It’s All in the Action: A Wholesaler’s Guide to Transactional Loans

In a perfect world, all wholesaling transactions would involve you (the wholesaler) taking the final buyer’s money and giving it to the seller while taking your fee at the same time. But alas, the world rarely works out that easily — and even when you do manage to schedule both your close on the seller’s property and the final buyer’s close on the newly-yours property on the same afternoon, it doesn’t mean you get to pay the seller with the buyer’s money, because with certain exceptions, you have two separate transactions. The money you would pay the seller doesn’t arrive until after you’ve completed the second transaction in which you take money from the buyer. If only there were a lender out there willing to lend enough money to purchase a house, but only for a day or two…oh, wait, there totally is. Welcome to the world of transactional lending.

Transactional Loans Defined

A transactional loan is basically exactly what it sounds like: a loan that exists just long enough to cover the space between two transactions. So you purchase a home from a seller with the loan money, then you sell the home to the buyer, and then you use the buyer’s money to pay off the loan. In general, for the privilege of doing this, you pay around 2% of the value of the loan plus a small flat fee (say, $500), often with a minimum total fee (say, $2,500).

Prerequisites for Obtaining a Transactional Loan

Of course, from the perspective of the lender, a transactional loan is a fairly dangerous deal — they’re accepting a huge amount of risk and generally doing it without requiring collateral or doing much by way of background/credit checks. In order to reduce the risk, a lender will only offer a transactional loan if and only if you can prove that you have buyer that is not only ready and able to close on a specific date, but that the buyer’s funding is already in hand.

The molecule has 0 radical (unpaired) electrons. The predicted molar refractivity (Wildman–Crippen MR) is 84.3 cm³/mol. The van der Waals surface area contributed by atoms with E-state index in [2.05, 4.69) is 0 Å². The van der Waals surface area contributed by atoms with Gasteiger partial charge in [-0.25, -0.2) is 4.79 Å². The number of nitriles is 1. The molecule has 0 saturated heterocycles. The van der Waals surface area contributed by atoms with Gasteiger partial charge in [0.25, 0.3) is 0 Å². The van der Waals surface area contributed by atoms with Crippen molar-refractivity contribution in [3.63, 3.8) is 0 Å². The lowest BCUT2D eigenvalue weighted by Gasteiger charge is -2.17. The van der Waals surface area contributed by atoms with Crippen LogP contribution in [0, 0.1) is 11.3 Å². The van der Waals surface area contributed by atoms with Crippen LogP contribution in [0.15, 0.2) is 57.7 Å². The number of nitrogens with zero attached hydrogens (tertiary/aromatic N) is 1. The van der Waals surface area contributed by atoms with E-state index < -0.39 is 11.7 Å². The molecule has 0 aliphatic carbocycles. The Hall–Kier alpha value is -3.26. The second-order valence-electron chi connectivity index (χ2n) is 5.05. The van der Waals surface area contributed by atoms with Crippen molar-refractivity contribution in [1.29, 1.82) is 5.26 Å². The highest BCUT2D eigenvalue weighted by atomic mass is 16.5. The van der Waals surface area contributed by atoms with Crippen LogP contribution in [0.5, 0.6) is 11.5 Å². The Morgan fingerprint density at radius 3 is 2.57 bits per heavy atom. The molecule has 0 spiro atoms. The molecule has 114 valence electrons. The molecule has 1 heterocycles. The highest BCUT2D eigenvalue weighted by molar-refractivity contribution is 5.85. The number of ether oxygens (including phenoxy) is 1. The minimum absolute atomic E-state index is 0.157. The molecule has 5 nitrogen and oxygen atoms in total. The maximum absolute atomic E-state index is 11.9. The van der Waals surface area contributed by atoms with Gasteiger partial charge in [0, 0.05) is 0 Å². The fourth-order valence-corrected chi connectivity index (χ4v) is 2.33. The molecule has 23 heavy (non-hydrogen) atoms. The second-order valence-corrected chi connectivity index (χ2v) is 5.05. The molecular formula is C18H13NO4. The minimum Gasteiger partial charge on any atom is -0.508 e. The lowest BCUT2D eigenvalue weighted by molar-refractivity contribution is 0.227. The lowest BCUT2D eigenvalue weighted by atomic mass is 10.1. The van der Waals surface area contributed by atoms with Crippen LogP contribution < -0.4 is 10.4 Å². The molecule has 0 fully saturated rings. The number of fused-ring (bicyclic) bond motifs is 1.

What Are the Downsides of a Transactional Loan?

There are two noticeable downsides of a transactional loan, neither of which are actually all that noticeable as long as nothing goes awry with the double-closing. The first is that paying a 2% fee for a two-day-long loan is equivalent to paying an APR of about 366% — so in traditional terms, a transactional loan is pretty ridiculously expensive. Of course, few traditional lenders would be willing to give you a loan you wanted to pay off two days later (or they’d put a huge fee for early payoff on it!), so that’s probably a wash. The second and related downside involves the second closing going awry at the last second. If you take a transactional loan and you spend the money from that loan closing on your purchase of the seller’s house, and then the buyer gets hit by a meteor before they can sign the contract, you’re the proud owner of the seller’s house, and you have to find a new buyer stat! Well, transactional lenders are prepared for that eventuality — but the percentage you pay in fees skyrockets as the days tick past. While there is no real standard, paying an extra 2% of the loan value per week that goes by while you find a new buyer isn’t unheard of. Needless to say, this means you need to be as certain as possible that your second closing will go off without a hitch before you commit to using transactional funding to get your close(s) on.

It’s Not Easy: A Flipper’s Guide to Hard-Money LoansĀ Flippers